Lectures, Discussions + Conferences

Moon-Kie Jung, "The U.S. Empire-State and the Strange Career of Dred Scott"

This talk proposes to reconceptualize the United States as an empire-state, drawing evidence from constitutional law of the long nineteenth century. Descriptively more apt, the approach provides a firmer basis for understanding the United States as a racial state and a framework for analyzing the different but linked histories of racial subjection, including those of Asians/Asian Americans, Blacks, Latina/os, Native Americans, and Pacific Islanders.

How Structural Racism Works: Industrialized Punishment

Granoff Center, Martinos Auditorium

Please join us on Thursday, October 13, at 6:00 pm in the Granoff Center's Martinos Auditorium for the next How Structural Racism Works lecture, "Industrialized Punishment," presented by Ruth Wilson Gilmore, director, Center for Place, Culture, and Politics and professor of geography in earth and environmental sciences, City University of New York.

What I Am Thinking About Now: Rosann Tung, "Partnering with a School District to Address Systemic Opportunity Gaps"

CSREA Conference Room, Lippitt House, Room 101, 96 Waterman Street

Please join us on Tuesday, October 11, 12-1pm for a "What I Am Thinking About Now" presentation from Rosann Tung, Director of Research and Policy, Annenberg Institute for School Reform at Brown University. Her talk is titled, "Partnering with a School District to Address Systemic Opportunity Gaps."

How Structural Racism Works: The Double Bind of Racial and Economic Inequality in Education

Granoff Center, Martinos Auditorium

Please join us on Monday, September 26, at 5:00 pm for How Structural Racism Works, The Double Bind of Racial and Economic Inequality in Education, a lecture by Prudence L. Carter, dean of UC-Berkeley Graduate School of Education. The lecture will focus on how education inequality works intersectionally to generate other significant inequalities.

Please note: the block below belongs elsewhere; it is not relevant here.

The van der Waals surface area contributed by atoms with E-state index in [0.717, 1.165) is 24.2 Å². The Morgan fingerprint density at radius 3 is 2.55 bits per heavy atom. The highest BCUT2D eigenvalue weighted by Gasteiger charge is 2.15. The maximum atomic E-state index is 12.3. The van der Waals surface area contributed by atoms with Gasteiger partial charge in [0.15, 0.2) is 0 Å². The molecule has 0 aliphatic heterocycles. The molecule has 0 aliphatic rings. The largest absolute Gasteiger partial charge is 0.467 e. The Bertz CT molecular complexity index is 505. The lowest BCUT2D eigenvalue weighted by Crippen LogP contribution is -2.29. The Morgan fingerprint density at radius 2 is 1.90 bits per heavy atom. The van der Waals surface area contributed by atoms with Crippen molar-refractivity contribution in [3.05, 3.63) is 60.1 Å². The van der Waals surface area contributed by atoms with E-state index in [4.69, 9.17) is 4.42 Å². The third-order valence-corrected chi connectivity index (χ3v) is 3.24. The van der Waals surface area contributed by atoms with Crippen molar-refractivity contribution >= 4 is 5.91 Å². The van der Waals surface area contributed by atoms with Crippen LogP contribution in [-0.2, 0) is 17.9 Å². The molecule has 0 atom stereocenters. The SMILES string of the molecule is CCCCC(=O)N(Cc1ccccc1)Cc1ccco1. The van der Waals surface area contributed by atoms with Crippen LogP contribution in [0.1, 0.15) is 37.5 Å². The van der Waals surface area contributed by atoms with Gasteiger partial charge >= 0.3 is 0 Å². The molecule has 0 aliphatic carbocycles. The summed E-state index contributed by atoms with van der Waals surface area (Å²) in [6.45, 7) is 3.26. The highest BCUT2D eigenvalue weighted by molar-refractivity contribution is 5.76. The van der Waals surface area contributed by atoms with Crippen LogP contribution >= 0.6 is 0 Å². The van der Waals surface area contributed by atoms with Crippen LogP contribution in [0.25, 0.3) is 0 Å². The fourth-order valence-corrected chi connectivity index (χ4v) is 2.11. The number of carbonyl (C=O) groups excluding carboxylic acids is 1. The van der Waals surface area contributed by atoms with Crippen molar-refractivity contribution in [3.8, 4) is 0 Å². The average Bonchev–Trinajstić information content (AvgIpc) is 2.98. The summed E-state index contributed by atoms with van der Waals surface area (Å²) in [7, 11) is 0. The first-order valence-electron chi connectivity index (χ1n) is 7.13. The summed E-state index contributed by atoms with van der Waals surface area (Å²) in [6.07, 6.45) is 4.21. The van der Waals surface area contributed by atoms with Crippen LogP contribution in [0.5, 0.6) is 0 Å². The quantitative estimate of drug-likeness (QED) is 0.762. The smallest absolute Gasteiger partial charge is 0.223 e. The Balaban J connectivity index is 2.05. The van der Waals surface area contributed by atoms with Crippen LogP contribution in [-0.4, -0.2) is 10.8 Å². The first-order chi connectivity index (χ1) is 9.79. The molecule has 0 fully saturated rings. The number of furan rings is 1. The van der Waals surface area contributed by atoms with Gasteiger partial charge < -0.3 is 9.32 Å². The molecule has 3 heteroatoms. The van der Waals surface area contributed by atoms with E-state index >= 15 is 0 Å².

Devin Allen, "Rising/Uprising in Baltimore: A Beautiful Ghetto" [VIDEO]

IBES 130 (Carmichael Auditorium), 85 Waterman Street

In the weeks following the death of Freddie Gray, Devin Allen’s photographs gave voice to his city’s pain during one of its darkest hours. His images of Baltimore document the struggle and humanity of protest, as well as the beauty found in community and everyday life. Born and raised in West Baltimore, Devin will reflect on his personal trials and tribulations, life before and after the 2015 uprising, and the issues that plague his city and many other ghettos across America.

Devin Allen, "Rising/Uprising in Baltimore: A Beautiful Ghetto" [VIDEO]

IBES 130 (Carmichael Auditorium), 85 Waterman Street, Providence, RI 02912

September 2016 - May 2017

In the weeks following the death of Freddie Gray, Devin Allen's photographs gave voice to Baltimore's pain during one of its darkest hours. His images of the city document the struggle and humanity of protest, as well as the beauty found in community and everyday life.

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